But that was the era. Artists like Bu were being set loose. Guerrilla filmmakers were popping up online even as China’s “real” animation industry was floundering, often devoid of creativity — at a time when economic change and government policy had caused a dark age for animators. Flash offered an alternative to people who were dying to express something personal.
Asked in 2003 whether Flash could revive Chinese animation as a whole, Bu said yes. It would, she argued, bring personal artistry back to the medium. Animation was now open to every individual voice that wanted to speak. She put it simply in another interview: “Flash can help people realize their dream of being a filmmaker.”
Thanks in no small part to Cat, that’s what happened. The Chinese Flash scene gave birth to modern Chinese animation. In fact, films like Big Fish & Begonia and The Legend of Hei started out as amateur Flash projects. The rising star Zhou Fangyuan, who we interviewed last year, first fell in love with animation because she saw Cat as a child.
That was the power of Flash in China. Flash itself may be fading now, and gone in the rest of the world, but the dream of independence and personal expression that it inspired in Chinese artists is still alive. It’s just taken new forms. If you spend a little time, you can dream it, too.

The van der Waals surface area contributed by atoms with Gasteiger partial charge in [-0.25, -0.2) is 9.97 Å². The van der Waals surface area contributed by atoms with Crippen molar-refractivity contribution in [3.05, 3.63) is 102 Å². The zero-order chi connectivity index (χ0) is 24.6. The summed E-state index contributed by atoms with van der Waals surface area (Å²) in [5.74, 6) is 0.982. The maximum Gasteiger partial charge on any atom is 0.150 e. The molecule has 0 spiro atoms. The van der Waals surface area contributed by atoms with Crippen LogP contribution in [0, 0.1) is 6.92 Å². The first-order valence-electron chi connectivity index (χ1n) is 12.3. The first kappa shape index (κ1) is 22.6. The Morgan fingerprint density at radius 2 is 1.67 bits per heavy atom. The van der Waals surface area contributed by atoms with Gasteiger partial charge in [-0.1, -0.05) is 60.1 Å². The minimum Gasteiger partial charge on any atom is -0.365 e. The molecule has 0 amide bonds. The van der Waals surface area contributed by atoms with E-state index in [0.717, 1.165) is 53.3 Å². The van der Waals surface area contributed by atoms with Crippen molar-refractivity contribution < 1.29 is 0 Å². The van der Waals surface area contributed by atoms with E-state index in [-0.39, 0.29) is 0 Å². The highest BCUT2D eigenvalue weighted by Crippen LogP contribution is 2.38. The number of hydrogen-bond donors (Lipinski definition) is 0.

2. Global animation news
The slow-motion collapse of Russian animation
Since February, we’ve chronicled the effect that the Russian invasion of Ukraine is having on animation in both countries. These updates aren’t for everyone, but we feel it’s important to record this moment. It’s a microcosm of the disaster that Putin has caused.
Regular readers know that the invasion has dealt a self-inflicted blow to Russian film and TV, animation included. Boycotts and sanctions have cut it off from the money and recognition it needed to thrive. Everything is different — and not just economically. A quote from producer Dzhanik Fayziev put things into perspective this week:
Of course, everyone dreamed of getting an Oscar — this is the most important award in the film industry. We dreamed of being on Netflix. Not because there are millions there […] But simply because it’s a recognition of excellence. Now, with all of it out of reach, there has been a collapse of criteria among a huge number of my colleagues — how do I evaluate my work if a big foreign producer can’t tell me I’m doing well?
That said, the biggest problem remains the economic one. Russia’s most famous animation studio, Soyuzmultfilm, has been withering for the last four months. It’s a state asset, widely covered by state-run media — and it’d been growing quickly before the invasion. None of that has protected it.